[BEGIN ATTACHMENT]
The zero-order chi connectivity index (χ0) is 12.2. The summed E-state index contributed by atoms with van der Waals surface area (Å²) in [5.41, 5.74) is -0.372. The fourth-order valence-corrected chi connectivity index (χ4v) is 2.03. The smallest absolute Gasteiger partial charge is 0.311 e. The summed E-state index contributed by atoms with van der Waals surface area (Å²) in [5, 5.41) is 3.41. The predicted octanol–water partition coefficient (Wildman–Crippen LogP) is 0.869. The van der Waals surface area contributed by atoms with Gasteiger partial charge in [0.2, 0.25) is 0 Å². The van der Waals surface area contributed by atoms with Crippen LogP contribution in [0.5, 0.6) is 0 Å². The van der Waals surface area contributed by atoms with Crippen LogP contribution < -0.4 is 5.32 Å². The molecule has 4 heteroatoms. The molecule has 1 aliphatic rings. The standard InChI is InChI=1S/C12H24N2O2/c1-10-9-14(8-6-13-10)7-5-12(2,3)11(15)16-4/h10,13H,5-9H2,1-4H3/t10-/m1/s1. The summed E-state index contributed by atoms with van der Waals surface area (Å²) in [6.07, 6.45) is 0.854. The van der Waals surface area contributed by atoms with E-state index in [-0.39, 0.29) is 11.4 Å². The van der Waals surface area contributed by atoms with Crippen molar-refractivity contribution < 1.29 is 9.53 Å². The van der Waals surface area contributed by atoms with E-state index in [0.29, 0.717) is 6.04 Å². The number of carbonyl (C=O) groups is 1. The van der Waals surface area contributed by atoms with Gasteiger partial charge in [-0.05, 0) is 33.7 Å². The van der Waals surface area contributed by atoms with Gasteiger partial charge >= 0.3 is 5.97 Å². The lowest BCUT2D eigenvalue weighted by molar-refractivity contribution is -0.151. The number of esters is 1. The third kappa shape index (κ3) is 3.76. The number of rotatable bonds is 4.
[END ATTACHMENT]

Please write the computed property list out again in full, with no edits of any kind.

The zero-order chi connectivity index (χ0) is 12.2. The summed E-state index contributed by atoms with van der Waals surface area (Å²) in [5.41, 5.74) is -0.372. The fourth-order valence-corrected chi connectivity index (χ4v) is 2.03. The smallest absolute Gasteiger partial charge is 0.311 e. The summed E-state index contributed by atoms with van der Waals surface area (Å²) in [5, 5.41) is 3.41. The predicted octanol–water partition coefficient (Wildman–Crippen LogP) is 0.869. The van der Waals surface area contributed by atoms with Gasteiger partial charge in [0.2, 0.25) is 0 Å². The van der Waals surface area contributed by atoms with Crippen LogP contribution in [0.5, 0.6) is 0 Å². The van der Waals surface area contributed by atoms with Crippen LogP contribution < -0.4 is 5.32 Å². The molecule has 4 heteroatoms. The molecule has 1 aliphatic rings. The standard InChI is InChI=1S/C12H24N2O2/c1-10-9-14(8-6-13-10)7-5-12(2,3)11(15)16-4/h10,13H,5-9H2,1-4H3/t10-/m1/s1. The summed E-state index contributed by atoms with van der Waals surface area (Å²) in [6.07, 6.45) is 0.854. The van der Waals surface area contributed by atoms with E-state index in [-0.39, 0.29) is 11.4 Å². The van der Waals surface area contributed by atoms with Crippen molar-refractivity contribution < 1.29 is 9.53 Å². The van der Waals surface area contributed by atoms with E-state index in [0.29, 0.717) is 6.04 Å². The number of carbonyl (C=O) groups is 1. The van der Waals surface area contributed by atoms with Gasteiger partial charge in [-0.05, 0) is 33.7 Å². The van der Waals surface area contributed by atoms with Gasteiger partial charge >= 0.3 is 5.97 Å². The lowest BCUT2D eigenvalue weighted by molar-refractivity contribution is -0.151. The number of esters is 1. The third kappa shape index (κ3) is 3.76. The number of rotatable bonds is 4.